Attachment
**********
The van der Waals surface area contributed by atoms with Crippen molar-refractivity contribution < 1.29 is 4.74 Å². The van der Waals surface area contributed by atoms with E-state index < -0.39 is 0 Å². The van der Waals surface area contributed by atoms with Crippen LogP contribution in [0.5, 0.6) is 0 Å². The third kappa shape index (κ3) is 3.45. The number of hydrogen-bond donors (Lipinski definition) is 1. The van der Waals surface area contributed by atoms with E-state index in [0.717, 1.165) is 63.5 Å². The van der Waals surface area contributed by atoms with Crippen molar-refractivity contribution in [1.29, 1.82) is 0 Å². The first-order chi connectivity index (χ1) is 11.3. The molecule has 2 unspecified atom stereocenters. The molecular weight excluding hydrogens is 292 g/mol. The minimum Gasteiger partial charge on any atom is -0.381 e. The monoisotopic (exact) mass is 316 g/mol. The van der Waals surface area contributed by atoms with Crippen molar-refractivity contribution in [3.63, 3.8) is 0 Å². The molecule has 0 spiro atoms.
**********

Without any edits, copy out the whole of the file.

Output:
The van der Waals surface area contributed by atoms with Crippen molar-refractivity contribution < 1.29 is 4.74 Å². The van der Waals surface area contributed by atoms with E-state index < -0.39 is 0 Å². The van der Waals surface area contributed by atoms with Crippen LogP contribution in [0.5, 0.6) is 0 Å². The third kappa shape index (κ3) is 3.45. The number of hydrogen-bond donors (Lipinski definition) is 1. The van der Waals surface area contributed by atoms with E-state index in [0.717, 1.165) is 63.5 Å². The van der Waals surface area contributed by atoms with Crippen molar-refractivity contribution in [1.29, 1.82) is 0 Å². The first-order chi connectivity index (χ1) is 11.3. The molecule has 2 unspecified atom stereocenters. The molecular weight excluding hydrogens is 292 g/mol. The minimum Gasteiger partial charge on any atom is -0.381 e. The monoisotopic (exact) mass is 316 g/mol. The van der Waals surface area contributed by atoms with Crippen molar-refractivity contribution in [3.63, 3.8) is 0 Å². The molecule has 0 spiro atoms.